-> the neighbour's girl is mischievous (lit. "the neighbour's girl is the devil in plain clothes")

déi zwee Nopere waren zäitliewens een deem aneren säin Däiwel

-> the two neighbours despised each other for as long as they've lived (lit. "the two neighbours have been each other's devil for as long as they've lived")

der Däiwel ass net esou schwaarz, wéi e gemoolt gëtt!

-> things are not as bad as you may make them out to be (lit. "the devil is not as black as he is painted")

The weird thing Luxembourgers do with their names

Since you've just learned about the genitive, you are now also able to understand a very peculiar thing that Luxembourgers do with their names. Let's come up with three fictional Luxembourgers to show you what we mean: Viviane Hellers, Marcel Weber, and Stéphanie Thewes. Alright and now let's take a look at some examples to illustrate how native speakers might use those names:

Hues du d'Hellers Viviane scho gesinn? -> Have you seen Viviane Hellers already?

De Webesch Marcel huet mir dat ginn -> Marcel Weber gave this to me

D'Thewese Stéphanie war bei mir an der Klass -> I was in a class with Stéphanie Thewes

As you can see, the last and first names have switched places. But there's even more going on. Three suffixes have been added to the last names: -s, -se(n), and -sch(en). This is in fact another archaic form of the genitive that has survived to this day. So, what's basically happening here is that the last name is turned into a possessive. While this concept does not exist in English, we can imagine what it would look like if it did: Instead of saying "John Smith called me" you could say "Smith's John called me" (as in: John of the Smith family called me).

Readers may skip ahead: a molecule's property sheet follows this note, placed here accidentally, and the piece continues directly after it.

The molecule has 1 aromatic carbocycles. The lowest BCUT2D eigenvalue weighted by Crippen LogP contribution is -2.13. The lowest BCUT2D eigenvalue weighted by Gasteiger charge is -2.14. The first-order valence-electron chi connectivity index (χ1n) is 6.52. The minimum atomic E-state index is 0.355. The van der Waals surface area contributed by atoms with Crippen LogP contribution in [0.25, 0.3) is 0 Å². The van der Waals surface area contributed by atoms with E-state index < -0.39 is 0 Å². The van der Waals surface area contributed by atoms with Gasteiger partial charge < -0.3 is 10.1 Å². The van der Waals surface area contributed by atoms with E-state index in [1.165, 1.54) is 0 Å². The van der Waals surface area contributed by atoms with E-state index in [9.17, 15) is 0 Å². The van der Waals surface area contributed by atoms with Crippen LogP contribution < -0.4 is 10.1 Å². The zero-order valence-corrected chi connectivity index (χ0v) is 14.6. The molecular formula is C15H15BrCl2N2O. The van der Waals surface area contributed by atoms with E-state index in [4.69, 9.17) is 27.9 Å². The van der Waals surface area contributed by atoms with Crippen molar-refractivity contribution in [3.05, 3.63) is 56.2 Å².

This is one of those aspects that can instantly take your Luxembourgish to the next level, if you get the hang of it. Try it out with your own name (you don't have to have a "Luxembourgish" name for this to work) and have some fun with it!

Vocabulary list – Animals

Before you leave, don't forget to have a look at our extensive vocabulary list for the core lesson:

Selection of common animals


the eagle

den Aadler


the monkey

den Af


the bee



the beaver

de Biber

the bear

de Bier


the badger

den Dachs


the pigeon



the dolphin

den Delfin


the oak processionary

den Eichenprozessionsspinner


the lizard



the owl



the elephant

den Elefant


the fish

de Fësch


the bat

d'Flantermaus / d'Fliedermaus


the frog

de Fräsch


the fox

de Fuuss


the goose


the goat



the giraffe



the firefly

de Glüwiermchen / de Gehaansfénkelchen


the shark

den Hai


the hamster

den Hamster


the wasp



the ladybug



the stag

den Hirsch

the dog

den Hond / de Mupp


the chicken


the donkey

den Iesel


the duck



the jellyfish

de Jelliskapp


the chick



the camel



the squirrel



the cat



the hedgehog

de Kéiseker / den Igel


the cow



the lion

de Léiw


the mole

de Maulef / de Maulwuerf


the mouse



the fly



the guinea pig



the toad



the mosquito

d'Mustik / Moustique


the rhinoceros

d'Nashorn / d'Rhinozeros


the hippopotamus



the octopus

den Oktopus


the horse



the butterfly

de Päiperlek / de Schmetterling / de Pimpampel


the penguin

de Pinguin


the rat



the deer



the turtle / the tortoise (Luxembourgish does not differentiate between the two)



the snake



the snail

de Schleek


the turkey

d'Schnuddelhong (lit. "the snotchicken" – probably one of the best Lux words of all time)

the sheep



the pig



the swan

de Schwan


the ant

d'Seejomes / d'Ameis


the spider



the squid

den Tëntefësch (lit. "the ink fish")

the bird

de Vugel / de Vull (note that Vull is also a slang term for male genitals)

the whale

de Wal


the (wild) boar

d'Wëllt Schwäin / d'Wëllschwäin


the wolf

de Wollef


the worm

de Wuerm


the zebra

den Zeebra / den Zebra